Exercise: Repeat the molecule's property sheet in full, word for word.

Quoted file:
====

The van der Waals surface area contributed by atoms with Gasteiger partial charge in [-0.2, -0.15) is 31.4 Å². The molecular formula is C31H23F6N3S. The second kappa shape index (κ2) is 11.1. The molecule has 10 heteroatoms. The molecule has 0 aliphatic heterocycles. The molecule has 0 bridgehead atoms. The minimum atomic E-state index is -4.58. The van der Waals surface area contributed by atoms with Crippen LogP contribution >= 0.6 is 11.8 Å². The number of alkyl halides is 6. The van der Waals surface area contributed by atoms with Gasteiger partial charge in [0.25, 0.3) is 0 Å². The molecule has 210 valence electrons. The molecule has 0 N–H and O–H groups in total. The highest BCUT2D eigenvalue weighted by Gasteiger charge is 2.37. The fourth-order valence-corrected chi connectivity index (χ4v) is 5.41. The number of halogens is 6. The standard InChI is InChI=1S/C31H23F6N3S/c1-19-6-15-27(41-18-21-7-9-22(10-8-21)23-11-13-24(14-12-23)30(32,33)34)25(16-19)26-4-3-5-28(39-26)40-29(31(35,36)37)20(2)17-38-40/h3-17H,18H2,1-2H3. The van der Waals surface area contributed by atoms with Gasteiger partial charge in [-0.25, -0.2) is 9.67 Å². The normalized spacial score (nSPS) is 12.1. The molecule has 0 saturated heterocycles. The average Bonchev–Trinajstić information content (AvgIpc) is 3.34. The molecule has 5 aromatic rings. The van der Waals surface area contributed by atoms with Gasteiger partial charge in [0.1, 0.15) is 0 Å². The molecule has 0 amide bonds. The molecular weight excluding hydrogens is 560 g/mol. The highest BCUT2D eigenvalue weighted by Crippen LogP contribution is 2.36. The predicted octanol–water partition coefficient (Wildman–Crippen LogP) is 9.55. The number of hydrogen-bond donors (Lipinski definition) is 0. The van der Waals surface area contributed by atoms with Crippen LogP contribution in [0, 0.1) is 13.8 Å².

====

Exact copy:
The van der Waals surface area contributed by atoms with Gasteiger partial charge in [-0.2, -0.15) is 31.4 Å². The molecular formula is C31H23F6N3S. The second kappa shape index (κ2) is 11.1. The molecule has 10 heteroatoms. The molecule has 0 aliphatic heterocycles. The molecule has 0 bridgehead atoms. The minimum atomic E-state index is -4.58. The van der Waals surface area contributed by atoms with Crippen LogP contribution >= 0.6 is 11.8 Å². The number of alkyl halides is 6. The van der Waals surface area contributed by atoms with Gasteiger partial charge in [0.25, 0.3) is 0 Å². The molecule has 210 valence electrons. The molecule has 0 N–H and O–H groups in total. The highest BCUT2D eigenvalue weighted by Gasteiger charge is 2.37. The fourth-order valence-corrected chi connectivity index (χ4v) is 5.41. The number of halogens is 6. The standard InChI is InChI=1S/C31H23F6N3S/c1-19-6-15-27(41-18-21-7-9-22(10-8-21)23-11-13-24(14-12-23)30(32,33)34)25(16-19)26-4-3-5-28(39-26)40-29(31(35,36)37)20(2)17-38-40/h3-17H,18H2,1-2H3. The van der Waals surface area contributed by atoms with Gasteiger partial charge in [-0.25, -0.2) is 9.67 Å². The normalized spacial score (nSPS) is 12.1. The molecule has 0 saturated heterocycles. The average Bonchev–Trinajstić information content (AvgIpc) is 3.34. The molecule has 5 aromatic rings. The van der Waals surface area contributed by atoms with Gasteiger partial charge in [0.1, 0.15) is 0 Å². The molecule has 0 amide bonds. The molecular weight excluding hydrogens is 560 g/mol. The highest BCUT2D eigenvalue weighted by Crippen LogP contribution is 2.36. The predicted octanol–water partition coefficient (Wildman–Crippen LogP) is 9.55. The number of hydrogen-bond donors (Lipinski definition) is 0. The van der Waals surface area contributed by atoms with Crippen LogP contribution in [0, 0.1) is 13.8 Å².